CPAP Tips-Making Your CPAP Experience a Positive One

By Clinton Marquardt - Sleep & Fatigue Specialist

March 15, 2010

better sleep, other disorders, snoring


That thing looks so uncomfortable. You expect someone to sleep with it on?

If you have been diagnosed with obstructive sleep apnea, one of the treatments that your doctor has probably suggested is CPAP. To get a good night’s sleep regularly, CPAP should be used every night. CPAP should stop your respiratory disturbances (apneas) and you will continue to sleep soundly throughout the night. No more apneas means no more awakenings and disrupted sleep. Snoring should also be stopped and that means your bed partner will sleep soundly too. Although it may seem awkward at first, give it a chance. It takes a bit of time to get used to sleeping with the device. Try practicing with the CPAP unit during the day without trying to sleep. Use it while you are reading or watching TV. Use it for short periods at a time until you get used to it. Once you experience the benefits of using CPAP, you won’t want to be without it!

Making Your CPAP Experience a Positive One

CPAP is one of the most effective treatments for obstructive sleep apnea. But, just like other treatments, there can be some minor problems. We have put together a list of common CPAP problems. For each problem, we offer a remedy. However, if you find that your problems recur, then see your CPAP supplier or sleep doctor.

Nasal Discomfort:  Nasal stuffiness is one of the most common complaints with CPAP. It often occurs in the beginning, when your nose is getting used to the airflow of the CPAP device. Often this stuffiness disappears within a month. An itchy, runny nose, nosebleeds and dryness can be fixed by applying a few drops of nasal saline solution in each nostril before bed. You can get this solution at your local pharmacy without a prescription. Some CPAP users prefer taking antihistamines or decongestants for their nasal problems. However, these should only be used for a few days since they can be habit-forming and can make your nasal problems worse when you withdraw. Other prescription medications are available as well, similar to sprays used for nasal allergies. A specially designed humidifier can be a great source of relief for nasal problems. A humidifier can be connected to your CPAP device to add moisture. You can get either cool air humidifiers or warm air humidifiers. If one does not work, try the other. These humidifiers need to be prescribed by a health care professional. One overlooked but very important issue is cleaning your CPAP. To avoid nasal and sinus infections, follow the cleaning and maintenance instructions of your CPAP device very carefully. If you have questions about proper cleaning and maintenance, speak to your CPAP supplier.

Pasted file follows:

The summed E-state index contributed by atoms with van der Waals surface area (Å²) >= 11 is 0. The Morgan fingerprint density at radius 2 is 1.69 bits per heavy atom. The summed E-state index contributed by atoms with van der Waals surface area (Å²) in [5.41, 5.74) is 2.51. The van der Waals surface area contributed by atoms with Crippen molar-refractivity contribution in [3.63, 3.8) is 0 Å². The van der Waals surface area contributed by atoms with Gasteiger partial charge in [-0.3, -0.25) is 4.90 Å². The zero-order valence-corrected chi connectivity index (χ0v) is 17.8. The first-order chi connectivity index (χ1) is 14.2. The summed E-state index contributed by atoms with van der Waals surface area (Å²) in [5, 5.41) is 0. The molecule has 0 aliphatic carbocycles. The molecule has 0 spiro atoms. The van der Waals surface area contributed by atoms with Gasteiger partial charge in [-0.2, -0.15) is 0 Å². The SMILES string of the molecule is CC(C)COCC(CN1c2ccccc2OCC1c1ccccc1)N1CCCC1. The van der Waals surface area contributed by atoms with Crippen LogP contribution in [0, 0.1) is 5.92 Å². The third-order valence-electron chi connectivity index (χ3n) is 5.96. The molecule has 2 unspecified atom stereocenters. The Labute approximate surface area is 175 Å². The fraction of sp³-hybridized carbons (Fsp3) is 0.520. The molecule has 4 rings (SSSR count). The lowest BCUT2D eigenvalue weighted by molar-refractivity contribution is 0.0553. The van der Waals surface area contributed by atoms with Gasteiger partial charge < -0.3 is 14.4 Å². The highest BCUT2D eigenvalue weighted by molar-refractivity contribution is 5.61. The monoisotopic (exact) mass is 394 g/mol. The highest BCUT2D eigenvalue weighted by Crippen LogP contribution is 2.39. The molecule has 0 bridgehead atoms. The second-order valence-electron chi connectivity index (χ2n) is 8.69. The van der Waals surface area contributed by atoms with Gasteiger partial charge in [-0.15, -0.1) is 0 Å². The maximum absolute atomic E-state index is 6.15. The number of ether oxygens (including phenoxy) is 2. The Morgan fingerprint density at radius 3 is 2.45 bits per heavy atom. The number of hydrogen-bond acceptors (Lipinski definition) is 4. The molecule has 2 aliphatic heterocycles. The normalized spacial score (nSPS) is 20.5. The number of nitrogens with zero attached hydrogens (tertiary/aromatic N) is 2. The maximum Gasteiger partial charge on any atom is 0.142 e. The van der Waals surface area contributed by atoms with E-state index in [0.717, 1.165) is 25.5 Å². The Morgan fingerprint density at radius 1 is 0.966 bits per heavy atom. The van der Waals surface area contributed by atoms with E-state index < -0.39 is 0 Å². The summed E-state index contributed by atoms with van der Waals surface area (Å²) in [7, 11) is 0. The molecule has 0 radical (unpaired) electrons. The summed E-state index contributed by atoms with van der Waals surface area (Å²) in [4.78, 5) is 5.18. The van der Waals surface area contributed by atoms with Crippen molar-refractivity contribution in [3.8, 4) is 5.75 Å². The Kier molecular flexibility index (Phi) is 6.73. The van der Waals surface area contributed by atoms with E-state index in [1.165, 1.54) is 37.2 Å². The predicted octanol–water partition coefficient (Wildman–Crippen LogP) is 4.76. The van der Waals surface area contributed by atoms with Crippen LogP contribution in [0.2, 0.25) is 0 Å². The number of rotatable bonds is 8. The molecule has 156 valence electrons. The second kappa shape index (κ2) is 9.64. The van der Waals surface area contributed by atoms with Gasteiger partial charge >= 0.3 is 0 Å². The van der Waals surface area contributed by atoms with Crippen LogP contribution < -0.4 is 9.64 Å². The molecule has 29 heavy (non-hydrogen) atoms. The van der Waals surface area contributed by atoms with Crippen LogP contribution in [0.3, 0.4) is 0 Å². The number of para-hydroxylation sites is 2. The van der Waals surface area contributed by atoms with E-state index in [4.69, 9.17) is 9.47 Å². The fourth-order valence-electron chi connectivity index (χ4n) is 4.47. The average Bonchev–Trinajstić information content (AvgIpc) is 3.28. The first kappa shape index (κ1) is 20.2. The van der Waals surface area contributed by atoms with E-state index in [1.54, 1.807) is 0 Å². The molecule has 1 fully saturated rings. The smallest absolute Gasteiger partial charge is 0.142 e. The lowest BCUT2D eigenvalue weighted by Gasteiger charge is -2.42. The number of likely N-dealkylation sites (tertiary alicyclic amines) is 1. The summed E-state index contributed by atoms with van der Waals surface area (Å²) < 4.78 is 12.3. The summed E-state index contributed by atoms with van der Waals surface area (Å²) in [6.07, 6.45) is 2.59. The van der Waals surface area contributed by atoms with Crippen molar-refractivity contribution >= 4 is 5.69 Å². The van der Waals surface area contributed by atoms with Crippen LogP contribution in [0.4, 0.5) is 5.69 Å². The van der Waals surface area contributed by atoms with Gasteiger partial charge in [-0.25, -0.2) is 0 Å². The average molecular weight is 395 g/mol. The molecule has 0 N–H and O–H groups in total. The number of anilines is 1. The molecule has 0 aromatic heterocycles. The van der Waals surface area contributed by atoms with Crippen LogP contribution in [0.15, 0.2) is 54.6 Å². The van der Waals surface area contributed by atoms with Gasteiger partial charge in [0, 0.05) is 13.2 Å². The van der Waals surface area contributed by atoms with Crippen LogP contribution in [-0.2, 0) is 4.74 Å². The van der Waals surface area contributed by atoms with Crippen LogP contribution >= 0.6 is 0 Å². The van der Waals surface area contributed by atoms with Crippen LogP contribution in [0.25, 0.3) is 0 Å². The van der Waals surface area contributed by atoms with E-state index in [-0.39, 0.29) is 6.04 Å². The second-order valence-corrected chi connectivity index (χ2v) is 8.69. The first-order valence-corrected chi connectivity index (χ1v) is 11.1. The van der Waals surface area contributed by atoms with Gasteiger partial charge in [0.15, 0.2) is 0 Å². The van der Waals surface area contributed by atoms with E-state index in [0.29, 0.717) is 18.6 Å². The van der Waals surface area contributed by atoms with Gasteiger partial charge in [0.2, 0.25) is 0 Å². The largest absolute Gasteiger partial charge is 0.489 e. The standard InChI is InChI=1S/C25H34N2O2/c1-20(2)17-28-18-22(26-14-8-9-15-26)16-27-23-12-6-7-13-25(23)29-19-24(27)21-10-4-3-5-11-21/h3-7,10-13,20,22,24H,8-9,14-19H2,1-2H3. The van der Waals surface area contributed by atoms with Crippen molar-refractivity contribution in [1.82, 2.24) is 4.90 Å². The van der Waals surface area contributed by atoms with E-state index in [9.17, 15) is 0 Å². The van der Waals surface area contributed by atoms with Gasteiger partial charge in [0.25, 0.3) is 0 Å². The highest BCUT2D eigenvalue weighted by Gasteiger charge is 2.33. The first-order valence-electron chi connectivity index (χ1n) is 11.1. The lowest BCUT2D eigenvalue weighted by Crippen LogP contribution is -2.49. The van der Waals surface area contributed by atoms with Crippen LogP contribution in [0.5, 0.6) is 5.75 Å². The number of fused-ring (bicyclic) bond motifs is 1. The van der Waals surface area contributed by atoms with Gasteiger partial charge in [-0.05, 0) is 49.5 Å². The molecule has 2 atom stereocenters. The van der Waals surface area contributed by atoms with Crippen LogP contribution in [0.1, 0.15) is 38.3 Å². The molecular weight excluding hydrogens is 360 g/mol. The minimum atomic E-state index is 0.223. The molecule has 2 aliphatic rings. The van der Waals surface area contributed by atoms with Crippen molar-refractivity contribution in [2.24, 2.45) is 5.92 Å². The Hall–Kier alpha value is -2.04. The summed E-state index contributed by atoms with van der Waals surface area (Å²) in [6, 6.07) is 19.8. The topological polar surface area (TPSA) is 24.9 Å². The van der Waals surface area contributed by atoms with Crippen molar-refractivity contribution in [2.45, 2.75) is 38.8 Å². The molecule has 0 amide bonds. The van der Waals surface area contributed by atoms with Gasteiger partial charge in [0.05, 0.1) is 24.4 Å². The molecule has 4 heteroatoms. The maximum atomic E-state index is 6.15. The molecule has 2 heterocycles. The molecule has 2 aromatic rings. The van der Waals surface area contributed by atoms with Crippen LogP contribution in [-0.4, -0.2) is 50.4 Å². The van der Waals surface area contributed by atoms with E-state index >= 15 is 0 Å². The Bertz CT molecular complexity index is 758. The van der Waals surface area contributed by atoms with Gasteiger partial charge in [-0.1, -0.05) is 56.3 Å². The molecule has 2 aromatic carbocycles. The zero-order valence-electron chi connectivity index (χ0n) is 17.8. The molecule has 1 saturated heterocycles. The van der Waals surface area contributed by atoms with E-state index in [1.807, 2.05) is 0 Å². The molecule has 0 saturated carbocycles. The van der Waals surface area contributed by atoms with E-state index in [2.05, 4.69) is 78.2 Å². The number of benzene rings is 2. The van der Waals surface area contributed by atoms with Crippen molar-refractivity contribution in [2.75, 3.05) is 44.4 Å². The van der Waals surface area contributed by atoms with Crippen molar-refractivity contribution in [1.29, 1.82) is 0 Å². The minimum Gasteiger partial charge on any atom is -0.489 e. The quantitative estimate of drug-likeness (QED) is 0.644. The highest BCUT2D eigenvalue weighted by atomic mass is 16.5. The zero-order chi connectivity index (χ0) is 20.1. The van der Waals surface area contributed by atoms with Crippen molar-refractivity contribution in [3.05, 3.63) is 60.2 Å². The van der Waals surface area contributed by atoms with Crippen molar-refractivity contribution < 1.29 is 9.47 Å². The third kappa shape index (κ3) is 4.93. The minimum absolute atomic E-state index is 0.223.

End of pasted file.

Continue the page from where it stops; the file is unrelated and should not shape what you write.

Mouth Discomfort:  A dry mouth or pain in the throat can be caused by air blowing through your open mouth. It is important to keep your mouth closed when using CPAP. There are chin straps available for this purpose. One of the best chin straps is the Chin Up Strip. You can find more details about this product by following this link: Chin Up Strips. An alternative to a chin strap, is to get a mask which covers both the nose and the mouth. Humidifiers can also help relieve these symptoms.

Mask Leaks:  Red eyes, return of snoring, return of apnea, or just feeling like the CPAP is no longer working, are all signs that your mask may have an air leak. Air leaks are often due to a poorly fitted mask. Sometimes a different mask or a different size is all that is needed. Remember to always check your mask to make sure it is not worn out or torn. Also consider the use of a chin strap. If this does not help, there are masks which can fit inside your nose, with nasal pillows. Custom masks can also be made if necessary. Contact your CPAP supplier for more information about mask options.

Sore Eyes:  Sore, dry, red eyes are often the result of a mask leak. Try readjusting the headgear. Your CPAP supplier can help determine if you need a new mask.

Noisy Machines:  All CPAP machines make some noise. The newer models are much quieter than the older ones. You may want to try placing your machine under the bed or on the floor to help eliminate some of the sound. You could also buy a white noise machine to mask the CPAP and lull you off to sleep.